January 21, 2013
(Saul Loeb/AFP/Getty Images)
(Saul Loeb/Getty Images)

At no point was President Obama’s refrain of “We the people” in his second inaugural more powerful than when he invoked it to include lesbian, gay, bisexual and transgender Americans.

We the people declare today that the most evident of truth that all of us are created equal — is the star that guides us still; just as it guided our forebears through Seneca Falls and Selma and Stonewall …

The women’s rights movement got started in Seneca Falls, N.Y., in 1848. The black civil rights movement gripped the nation’s consciousness in Selma, Ala., in 1965. And the modern gay rights movement got its start on June 28, 1969, when the gay patrons of the Stonewall Bar in New York City’s Greenwich Village rioted against police harassment.

Obama called those warriors for equality and inclusion “pioneers.” And he said, “It is now our generation’s task to carry on” what they began. He called it a journey. One that is long, but one that won’t be complete without lesbians, gays, bisexual and transgender Americans.

Our journey is not complete until our gay brothers and sisters are treated like anyone else under the law — for if we are truly created equal, then surely the love we commit to one another must be equal as well.

Obama has not been shy about talking inclusively about gays and lesbians. But his words, said with confidence and conviction from that spot on this day go well beyond what he or any president before him has ever done. Obama listed Stonewall among this country’s great social movements. And his call for marriage equality using the megaphone of an inaugural address with its global audience will be remembered as a pivotal moment in the gay rights movement.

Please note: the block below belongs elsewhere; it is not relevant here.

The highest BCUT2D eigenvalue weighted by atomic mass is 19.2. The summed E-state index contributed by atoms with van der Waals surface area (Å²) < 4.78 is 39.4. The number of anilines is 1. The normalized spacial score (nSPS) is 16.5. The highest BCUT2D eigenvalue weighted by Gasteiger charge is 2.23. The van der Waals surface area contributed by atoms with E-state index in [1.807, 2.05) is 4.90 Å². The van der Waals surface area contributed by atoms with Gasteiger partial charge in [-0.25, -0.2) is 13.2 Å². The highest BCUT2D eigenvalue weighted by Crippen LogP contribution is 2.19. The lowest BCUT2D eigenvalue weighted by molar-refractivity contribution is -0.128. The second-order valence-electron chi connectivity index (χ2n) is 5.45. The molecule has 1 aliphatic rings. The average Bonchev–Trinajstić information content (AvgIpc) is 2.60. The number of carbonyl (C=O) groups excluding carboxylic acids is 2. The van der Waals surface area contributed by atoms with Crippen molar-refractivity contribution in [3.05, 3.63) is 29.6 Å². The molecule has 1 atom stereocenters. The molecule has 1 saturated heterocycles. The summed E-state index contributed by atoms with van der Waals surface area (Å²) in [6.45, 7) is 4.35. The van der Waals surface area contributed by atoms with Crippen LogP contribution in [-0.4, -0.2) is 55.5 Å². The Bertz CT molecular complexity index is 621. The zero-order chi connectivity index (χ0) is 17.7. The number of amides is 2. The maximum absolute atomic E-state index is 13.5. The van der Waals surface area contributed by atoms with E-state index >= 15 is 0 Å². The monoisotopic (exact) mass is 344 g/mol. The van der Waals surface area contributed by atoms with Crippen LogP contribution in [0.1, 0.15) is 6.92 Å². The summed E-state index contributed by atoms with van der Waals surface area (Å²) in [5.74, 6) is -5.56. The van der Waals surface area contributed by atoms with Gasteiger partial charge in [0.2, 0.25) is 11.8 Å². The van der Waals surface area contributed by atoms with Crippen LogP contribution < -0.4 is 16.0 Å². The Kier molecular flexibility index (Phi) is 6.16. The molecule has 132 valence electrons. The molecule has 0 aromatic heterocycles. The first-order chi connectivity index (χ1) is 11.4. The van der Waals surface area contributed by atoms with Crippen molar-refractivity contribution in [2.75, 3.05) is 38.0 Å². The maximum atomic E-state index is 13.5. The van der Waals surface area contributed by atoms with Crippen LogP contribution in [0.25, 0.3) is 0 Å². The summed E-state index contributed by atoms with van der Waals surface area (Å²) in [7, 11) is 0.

The power of what Obama did today was eloquently summed up by my friend Jeffrey Martin in Illinois. “Amazing to hear gay people recognized so much, so clearly, so naturally throughout the ceremony,” he wrote in an e-mail. “Amazing. I feel more fully American today. Not completely yet, but we are moving closer.”

More fully American. I felt that as an African American on the night Obama was elected. And on the day he was inaugurated in 2009. Now imagine how I and other gays feel today. The president of the United States used an inaugural address to acknowledge and affirm our place as a gay people in the history and ongoing story of America. We have indeed moved closer to being fully American.

Follow Jonathan Capehart on Twitter.

Jonathan Capehart is a member of the Post editorial board and writes about politics and social issues for the PostPartisan blog.